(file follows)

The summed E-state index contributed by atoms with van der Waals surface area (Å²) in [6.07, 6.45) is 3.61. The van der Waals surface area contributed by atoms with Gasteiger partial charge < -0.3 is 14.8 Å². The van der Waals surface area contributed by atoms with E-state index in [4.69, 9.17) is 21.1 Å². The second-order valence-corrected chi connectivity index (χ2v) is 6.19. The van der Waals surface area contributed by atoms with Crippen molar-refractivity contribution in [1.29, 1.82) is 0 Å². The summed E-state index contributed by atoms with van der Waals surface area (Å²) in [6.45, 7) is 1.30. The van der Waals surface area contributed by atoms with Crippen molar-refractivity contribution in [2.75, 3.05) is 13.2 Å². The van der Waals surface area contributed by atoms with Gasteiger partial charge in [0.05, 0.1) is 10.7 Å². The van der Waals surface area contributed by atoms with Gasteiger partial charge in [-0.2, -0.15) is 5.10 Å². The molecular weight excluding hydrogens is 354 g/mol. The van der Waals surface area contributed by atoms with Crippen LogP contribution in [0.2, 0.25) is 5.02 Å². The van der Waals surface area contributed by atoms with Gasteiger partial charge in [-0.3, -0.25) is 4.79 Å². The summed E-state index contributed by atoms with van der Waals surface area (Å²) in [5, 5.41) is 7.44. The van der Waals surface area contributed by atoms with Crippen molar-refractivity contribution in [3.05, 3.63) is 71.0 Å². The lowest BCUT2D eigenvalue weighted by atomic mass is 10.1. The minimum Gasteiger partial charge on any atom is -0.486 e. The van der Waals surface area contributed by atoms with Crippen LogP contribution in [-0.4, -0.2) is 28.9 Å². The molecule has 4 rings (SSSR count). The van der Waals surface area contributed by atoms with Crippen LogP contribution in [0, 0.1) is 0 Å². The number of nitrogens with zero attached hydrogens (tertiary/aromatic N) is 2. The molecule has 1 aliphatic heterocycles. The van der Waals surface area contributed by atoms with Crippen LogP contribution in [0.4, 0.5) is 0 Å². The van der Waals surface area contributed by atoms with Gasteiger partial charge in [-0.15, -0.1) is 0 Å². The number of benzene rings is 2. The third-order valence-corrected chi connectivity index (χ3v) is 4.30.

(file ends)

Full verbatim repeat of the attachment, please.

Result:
The summed E-state index contributed by atoms with van der Waals surface area (Å²) in [6.07, 6.45) is 3.61. The van der Waals surface area contributed by atoms with Gasteiger partial charge < -0.3 is 14.8 Å². The van der Waals surface area contributed by atoms with E-state index in [4.69, 9.17) is 21.1 Å². The second-order valence-corrected chi connectivity index (χ2v) is 6.19. The van der Waals surface area contributed by atoms with Crippen molar-refractivity contribution in [1.29, 1.82) is 0 Å². The summed E-state index contributed by atoms with van der Waals surface area (Å²) in [6.45, 7) is 1.30. The van der Waals surface area contributed by atoms with Crippen molar-refractivity contribution in [2.75, 3.05) is 13.2 Å². The van der Waals surface area contributed by atoms with Gasteiger partial charge in [0.05, 0.1) is 10.7 Å². The van der Waals surface area contributed by atoms with Gasteiger partial charge in [-0.2, -0.15) is 5.10 Å². The molecular weight excluding hydrogens is 354 g/mol. The van der Waals surface area contributed by atoms with Crippen LogP contribution in [0.2, 0.25) is 5.02 Å². The van der Waals surface area contributed by atoms with Gasteiger partial charge in [-0.3, -0.25) is 4.79 Å². The summed E-state index contributed by atoms with van der Waals surface area (Å²) in [5, 5.41) is 7.44. The van der Waals surface area contributed by atoms with Crippen molar-refractivity contribution in [3.05, 3.63) is 71.0 Å². The lowest BCUT2D eigenvalue weighted by atomic mass is 10.1. The minimum Gasteiger partial charge on any atom is -0.486 e. The van der Waals surface area contributed by atoms with Crippen LogP contribution in [-0.4, -0.2) is 28.9 Å². The molecule has 4 rings (SSSR count). The van der Waals surface area contributed by atoms with Crippen LogP contribution in [0, 0.1) is 0 Å². The number of nitrogens with zero attached hydrogens (tertiary/aromatic N) is 2. The molecule has 1 aliphatic heterocycles. The van der Waals surface area contributed by atoms with Crippen LogP contribution in [0.4, 0.5) is 0 Å². The van der Waals surface area contributed by atoms with Gasteiger partial charge in [-0.15, -0.1) is 0 Å². The number of benzene rings is 2. The third-order valence-corrected chi connectivity index (χ3v) is 4.30.